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Keywords:

  • epidemiology;
  • low-molecular-weight heparin;
  • primary care;
  • prophylaxis;
  • venous thromboembolism incidence

Abstract.

Objectives.  The study was performed to determine the incidence of symptomatic venous thromboembolism in outpatients with an acute medical event causing temporary reduced mobility. Risk factors for venous thromboembolism and thromboprophylaxis practices were also studied.

Design.  This was a prospective, observational, multicentre, cohort study.

Setting.  General practitioners randomly selected from a registry of 25 000 active representative doctors in France included eligible outpatients

Subjects.  Outpatients aged at least 40 years anticipated to have reduced mobility for at least 48 h due to an acute medical event were eligible.

Interventions.  None required.

Main outcome measures.  Symptomatic deep-vein thrombosis and pulmonary embolism at 3 weeks were the main study end-points.

Results.  Overall, 16 532 evaluable patients of mean age 71 years were recruited between October 2002 and June 2003 by 2895 doctors. The main acute medical events leading to reduced mobility were infection, acute rheumatism and falls without fracture. The incidence rates (95% confidence interval) of symptomatic deep-vein thrombosis and pulmonary embolism were 1% (0.84–1.14) and 0.20% (0.13–0.27) respectively. Venous insufficiency in legs, cancer, and a personal or family history of venous thromboembolism were independent risk factors for venous thromboembolism. Pharmacological thromboprophylaxis was initiated in 35.0% (n = 5782) of the patients. The principal driver of prescription was a personal history of venous thromboembolism.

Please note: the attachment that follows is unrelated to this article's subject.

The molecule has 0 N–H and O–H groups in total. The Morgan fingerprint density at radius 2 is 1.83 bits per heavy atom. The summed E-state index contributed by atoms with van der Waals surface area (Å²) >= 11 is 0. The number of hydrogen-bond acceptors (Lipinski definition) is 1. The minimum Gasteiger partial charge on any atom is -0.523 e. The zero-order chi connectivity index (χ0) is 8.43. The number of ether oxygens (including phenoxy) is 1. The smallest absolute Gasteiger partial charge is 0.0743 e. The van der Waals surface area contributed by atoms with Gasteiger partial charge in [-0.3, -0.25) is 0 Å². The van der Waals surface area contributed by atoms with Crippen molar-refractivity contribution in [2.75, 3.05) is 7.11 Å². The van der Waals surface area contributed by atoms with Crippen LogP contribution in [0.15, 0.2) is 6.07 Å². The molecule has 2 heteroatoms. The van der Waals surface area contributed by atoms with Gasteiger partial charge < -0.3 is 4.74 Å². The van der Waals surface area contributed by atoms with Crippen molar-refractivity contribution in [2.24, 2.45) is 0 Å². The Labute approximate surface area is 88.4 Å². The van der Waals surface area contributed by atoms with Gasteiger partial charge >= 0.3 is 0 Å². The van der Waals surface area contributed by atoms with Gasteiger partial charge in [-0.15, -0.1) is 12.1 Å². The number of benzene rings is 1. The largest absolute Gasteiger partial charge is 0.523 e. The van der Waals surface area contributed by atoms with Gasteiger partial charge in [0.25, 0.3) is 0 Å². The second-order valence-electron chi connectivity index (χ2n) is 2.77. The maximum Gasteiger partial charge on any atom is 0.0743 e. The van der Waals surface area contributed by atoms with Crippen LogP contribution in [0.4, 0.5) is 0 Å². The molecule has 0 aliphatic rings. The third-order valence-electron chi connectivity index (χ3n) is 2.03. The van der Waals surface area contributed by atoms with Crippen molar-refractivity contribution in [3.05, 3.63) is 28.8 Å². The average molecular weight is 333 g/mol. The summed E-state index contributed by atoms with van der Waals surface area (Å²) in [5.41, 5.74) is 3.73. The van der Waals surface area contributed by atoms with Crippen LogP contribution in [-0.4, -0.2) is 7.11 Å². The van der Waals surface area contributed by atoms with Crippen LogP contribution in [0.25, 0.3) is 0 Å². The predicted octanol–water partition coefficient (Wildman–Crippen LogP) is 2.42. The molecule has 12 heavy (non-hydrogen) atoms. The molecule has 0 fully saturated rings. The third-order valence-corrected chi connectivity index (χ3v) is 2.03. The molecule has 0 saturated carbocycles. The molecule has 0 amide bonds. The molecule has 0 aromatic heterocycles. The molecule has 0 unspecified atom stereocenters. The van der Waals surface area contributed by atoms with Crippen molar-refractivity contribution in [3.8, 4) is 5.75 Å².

Conclusions.  The risk of symptomatic venous thromboembolism in outpatients with reduced mobility for medical reasons is close to that reported in medical and surgical inpatients. This risk and the potential need for thromboprophylaxis should be taken into account by primary care doctors.